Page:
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Old 01-03-2020, 02:22 PM
EatSleepPLO EatSleepPLO is offline
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Right, ty. DR T I will check that out. I feel like with such an empty toolbox I should be doing more things between now and taking some exams no?
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Old 01-03-2020, 02:24 PM
Dr T Non-Fan Dr T Non-Fan is offline
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Calculating expected values is not difficult. Interpreting the variance (risk, thus insuring against it) in financial terms to people who never took, say, Calc 1, is something a computer has trouble doing.
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"45 es un titere" -- Seal of The President of The United States of America protest art

“That is reminiscent of Harry Truman’s famous saying, ‘The buck stops, uh, somewhere over there, maybe?' That is a level of dodging responsibility that Trump has been perfecting ever since he was very much not in Vietnam.” -- LWTwJO
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Old 01-03-2020, 02:29 PM
Dr T Non-Fan Dr T Non-Fan is offline
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Quote:
Originally Posted by EatSleepPLO View Post
Right, ty. DR T I will check that out. I feel like with such an empty toolbox I should be doing more things between now and taking some exams no?
No, not really. Just don't fill it with crap, like what you think an actuary does.



Creating a time machine, maybe?

You might have to do some coding (SQL or SAS), if only to get data that you want in the format you want. I've been doing that for 30+ years, as well as interpreting that data for people who never took Calc.
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"45 es un titere" -- Seal of The President of The United States of America protest art

“That is reminiscent of Harry Truman’s famous saying, ‘The buck stops, uh, somewhere over there, maybe?' That is a level of dodging responsibility that Trump has been perfecting ever since he was very much not in Vietnam.” -- LWTwJO
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Old 01-03-2020, 02:32 PM
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Right, ty. DR T I will check that out. I feel like with such an empty toolbox I should be doing more things between now and taking some exams no?
Naw. Studying for an exam is relevant. Taking an exam will give you a sense of whether you are willing to go through with all this. (But be forewarned, the first ones are smaller and "mathier" than the later ones.) Passing an exam is something to put on that resume.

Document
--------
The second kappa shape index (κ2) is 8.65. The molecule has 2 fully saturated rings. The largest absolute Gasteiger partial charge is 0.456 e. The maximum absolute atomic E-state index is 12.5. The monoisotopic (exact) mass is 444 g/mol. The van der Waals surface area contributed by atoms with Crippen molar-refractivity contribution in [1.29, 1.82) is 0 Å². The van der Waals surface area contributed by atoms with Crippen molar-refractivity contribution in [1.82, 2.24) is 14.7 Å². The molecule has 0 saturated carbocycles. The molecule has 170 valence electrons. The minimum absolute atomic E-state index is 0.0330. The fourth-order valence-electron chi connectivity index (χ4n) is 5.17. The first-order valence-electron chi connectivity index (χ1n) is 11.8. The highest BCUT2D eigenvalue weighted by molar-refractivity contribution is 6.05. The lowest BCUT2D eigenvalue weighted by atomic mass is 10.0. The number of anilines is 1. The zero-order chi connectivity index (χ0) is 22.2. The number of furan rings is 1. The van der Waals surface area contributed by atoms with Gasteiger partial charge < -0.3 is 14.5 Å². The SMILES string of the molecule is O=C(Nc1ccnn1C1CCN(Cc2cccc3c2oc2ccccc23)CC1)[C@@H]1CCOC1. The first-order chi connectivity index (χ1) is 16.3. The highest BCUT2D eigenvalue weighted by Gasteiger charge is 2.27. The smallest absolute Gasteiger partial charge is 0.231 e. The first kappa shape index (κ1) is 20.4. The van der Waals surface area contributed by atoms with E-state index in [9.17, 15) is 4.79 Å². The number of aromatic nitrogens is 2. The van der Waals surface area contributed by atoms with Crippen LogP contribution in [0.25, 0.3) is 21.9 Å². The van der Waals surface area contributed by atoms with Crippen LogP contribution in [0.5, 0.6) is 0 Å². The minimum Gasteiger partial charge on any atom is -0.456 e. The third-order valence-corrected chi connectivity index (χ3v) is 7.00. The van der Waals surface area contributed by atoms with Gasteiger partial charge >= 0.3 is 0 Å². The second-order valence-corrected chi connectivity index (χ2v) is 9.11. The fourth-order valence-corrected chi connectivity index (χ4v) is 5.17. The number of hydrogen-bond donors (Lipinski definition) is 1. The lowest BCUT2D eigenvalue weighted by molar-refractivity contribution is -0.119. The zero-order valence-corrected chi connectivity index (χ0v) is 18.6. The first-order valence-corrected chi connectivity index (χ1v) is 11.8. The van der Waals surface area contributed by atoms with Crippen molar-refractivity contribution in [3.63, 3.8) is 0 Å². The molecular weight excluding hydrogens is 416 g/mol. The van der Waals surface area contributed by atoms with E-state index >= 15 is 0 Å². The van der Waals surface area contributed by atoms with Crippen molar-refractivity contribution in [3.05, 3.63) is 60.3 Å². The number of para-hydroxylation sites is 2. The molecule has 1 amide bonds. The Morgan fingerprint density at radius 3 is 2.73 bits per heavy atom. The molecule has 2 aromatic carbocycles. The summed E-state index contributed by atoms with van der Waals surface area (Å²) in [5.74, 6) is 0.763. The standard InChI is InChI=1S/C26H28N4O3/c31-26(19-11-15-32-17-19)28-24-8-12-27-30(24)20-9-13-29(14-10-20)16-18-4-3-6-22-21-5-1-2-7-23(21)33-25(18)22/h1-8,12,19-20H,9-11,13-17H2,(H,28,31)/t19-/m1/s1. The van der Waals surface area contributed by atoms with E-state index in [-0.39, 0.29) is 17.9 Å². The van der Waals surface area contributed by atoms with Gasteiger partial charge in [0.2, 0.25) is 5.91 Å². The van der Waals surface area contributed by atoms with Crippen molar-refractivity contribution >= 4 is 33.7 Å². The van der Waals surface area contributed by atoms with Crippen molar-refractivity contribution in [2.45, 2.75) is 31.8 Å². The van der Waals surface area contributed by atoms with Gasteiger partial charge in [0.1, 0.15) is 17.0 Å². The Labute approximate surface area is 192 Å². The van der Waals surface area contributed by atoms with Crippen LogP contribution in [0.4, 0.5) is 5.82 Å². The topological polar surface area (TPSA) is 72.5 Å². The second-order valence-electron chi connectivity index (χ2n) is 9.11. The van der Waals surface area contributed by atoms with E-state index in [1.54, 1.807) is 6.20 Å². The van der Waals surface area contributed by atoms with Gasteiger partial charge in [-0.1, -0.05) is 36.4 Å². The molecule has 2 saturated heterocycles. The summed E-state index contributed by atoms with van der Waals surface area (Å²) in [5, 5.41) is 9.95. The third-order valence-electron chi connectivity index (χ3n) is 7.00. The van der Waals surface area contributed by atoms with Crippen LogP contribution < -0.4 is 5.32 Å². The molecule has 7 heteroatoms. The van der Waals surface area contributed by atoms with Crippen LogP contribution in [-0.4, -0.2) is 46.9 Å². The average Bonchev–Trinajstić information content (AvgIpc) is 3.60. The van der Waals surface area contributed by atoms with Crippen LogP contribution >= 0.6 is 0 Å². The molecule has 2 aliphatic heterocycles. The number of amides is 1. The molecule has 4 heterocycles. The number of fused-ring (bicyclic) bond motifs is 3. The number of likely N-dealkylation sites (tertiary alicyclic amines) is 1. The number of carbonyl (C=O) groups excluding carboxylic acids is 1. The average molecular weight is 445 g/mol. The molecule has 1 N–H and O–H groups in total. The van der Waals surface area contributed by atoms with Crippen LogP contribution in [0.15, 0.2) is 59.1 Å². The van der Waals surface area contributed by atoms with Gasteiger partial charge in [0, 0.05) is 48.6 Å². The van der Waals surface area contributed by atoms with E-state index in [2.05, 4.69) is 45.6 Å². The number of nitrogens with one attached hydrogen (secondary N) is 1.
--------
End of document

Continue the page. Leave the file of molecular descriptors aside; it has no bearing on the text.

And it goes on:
NormalDan gave some good advice, too. You should try to meet some actuaries IRL and chat with them about what they do and whether the field is a good fit for you.
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Old 01-03-2020, 02:33 PM
EatSleepPLO EatSleepPLO is offline
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If a computer program can be proven to be better at interpreting the variance than a human, why wouldn't the non-calculus guy take the computer's word for the answers? I know I should take YOUR word for it but I'm still not getting what the human is needed for..
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Old 01-03-2020, 02:34 PM
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Vorian Atreides Vorian Atreides is offline
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Best thing to put in your toolbox is a few passed Exams.

Next best thing is some good problem-solving skills. Not working word problems; but figuring out how to approach a business problem, analyze available information, create and test potential solutions, then communicate your recommended solution and potential alternatives.
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Old 01-03-2020, 02:35 PM
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Vorian Atreides Vorian Atreides is offline
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Quote:
Originally Posted by EatSleepPLO View Post
If a computer program can be proven to be better at interpreting the variance than a human, why wouldn't the non-calculus guy take the computer's word for the answers? I know I should take YOUR word for it but I'm still not getting what the human is needed for..
I have yet to see any computer program "interpret" new quirks in data.

Many novices think that ML will "solve all your problems" until someone asks, "so, what's driving the changes we're seeing from the model" . . . *crickets*.